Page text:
By Tommy Reynolds
I strongly supported and co-sponsored H. B. 610, which will provide $31 million dollars to begin the construction of a new facility for the training of Mississippi doctors at the University of Mississippi Medical Center.
If this bill passes, next year an additional amount of $31 million will likely be authorized, and the state’s existing inadequate facility for the training of doctors will instead become a state of the art learning center.
Currently, the University of Mississippi Medical Center where doctors are trained can graduate a class of only 135 students per year. When the new facility is built, hopefully by 2017, class sizes can be increased from 135 to up to 200 graduating students each year. Also, additional nurses and other healthcare professionals will be able to be trained at this facility.
Mississippi has the highest doctor per patient ratio in the United States of America, and also has high ratios of other healthcare providers to our number of people.
It is my belief that training more healthcare providers in our state would increase quality and availability of healthcare to the citizens of our state. Mississippi is leading in the nation in conditions such as diabetes and hypertension, which cause high incidence of heart and cardiovascular disease and a high incidence of stroke. Our state also has a very high incidence of cancer. I believe that any time we can improve healthcare for our citizens and their quality of life, we are doing a good thing as a state.
I am happy to report that H. B. 610 passed the House with only a handful opposing it. I spoke for passage of the bill in the House Ways and Means Committee. The current facility is 58 years old, and the new facility will allow our state to have access to the most modern facilities for training of our physicians.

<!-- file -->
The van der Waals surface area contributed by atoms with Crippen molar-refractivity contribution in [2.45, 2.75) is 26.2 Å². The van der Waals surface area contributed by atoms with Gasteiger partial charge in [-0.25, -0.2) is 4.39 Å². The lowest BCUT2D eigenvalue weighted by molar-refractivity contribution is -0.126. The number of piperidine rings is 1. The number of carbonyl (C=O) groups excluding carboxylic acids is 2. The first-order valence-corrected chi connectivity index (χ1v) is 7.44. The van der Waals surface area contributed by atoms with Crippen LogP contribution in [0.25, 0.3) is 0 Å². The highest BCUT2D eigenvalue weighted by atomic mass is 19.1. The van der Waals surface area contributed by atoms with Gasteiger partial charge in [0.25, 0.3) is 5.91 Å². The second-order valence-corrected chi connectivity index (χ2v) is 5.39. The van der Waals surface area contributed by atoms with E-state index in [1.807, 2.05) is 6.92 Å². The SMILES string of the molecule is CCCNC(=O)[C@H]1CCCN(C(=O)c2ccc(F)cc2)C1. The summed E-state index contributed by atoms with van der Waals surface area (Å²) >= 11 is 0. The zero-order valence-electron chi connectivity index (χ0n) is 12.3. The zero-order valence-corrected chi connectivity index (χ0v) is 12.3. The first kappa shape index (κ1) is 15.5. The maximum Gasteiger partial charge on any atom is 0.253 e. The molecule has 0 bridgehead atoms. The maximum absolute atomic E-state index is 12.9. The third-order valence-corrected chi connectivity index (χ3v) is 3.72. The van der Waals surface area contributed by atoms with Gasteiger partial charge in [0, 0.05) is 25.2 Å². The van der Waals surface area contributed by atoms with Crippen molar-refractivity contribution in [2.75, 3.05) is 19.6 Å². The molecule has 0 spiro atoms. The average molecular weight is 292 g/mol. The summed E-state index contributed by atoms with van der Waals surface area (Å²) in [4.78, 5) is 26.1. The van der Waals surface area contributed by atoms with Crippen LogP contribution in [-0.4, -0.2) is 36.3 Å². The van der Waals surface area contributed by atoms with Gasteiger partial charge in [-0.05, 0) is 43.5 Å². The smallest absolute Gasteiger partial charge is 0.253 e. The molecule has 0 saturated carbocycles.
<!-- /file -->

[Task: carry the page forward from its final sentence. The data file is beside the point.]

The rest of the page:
The House also passed another measure, which I supported, H. B. 307, which removes the maximum limitation on the number of students who can participate in the Mississippi Rural Physicians Scholarships program each year. The program was established by the Legislature to provide scholarships to students who would serve in rural, small town areas of our state.
The bill will remove the limitation on the program which capped the number of students who could participate annually, and will provide in the future that not less than 15 students per year will be admitted to the MRPS program.
As a condition of their service in the program, these medical students must agree to serve as doctors in rural and underserved areas. This creates a direct method to help assure healthcare for our rural and small town residents.
Both H. B. 610 and H. B. 307 have been sent to the Senate for review and deliberation. Both of these measures will help more Mississippians not only gain access to healthcare providers but also obtain careers in the healthcare industry.
If I can be of any assistance to you please call on me. The phone number at my home is (662) 473-2571. I can also be contacted by writing to me at my home address of 15 CR 429, Water Valley, MS 38965 or emailing me at firstname.lastname@example.org.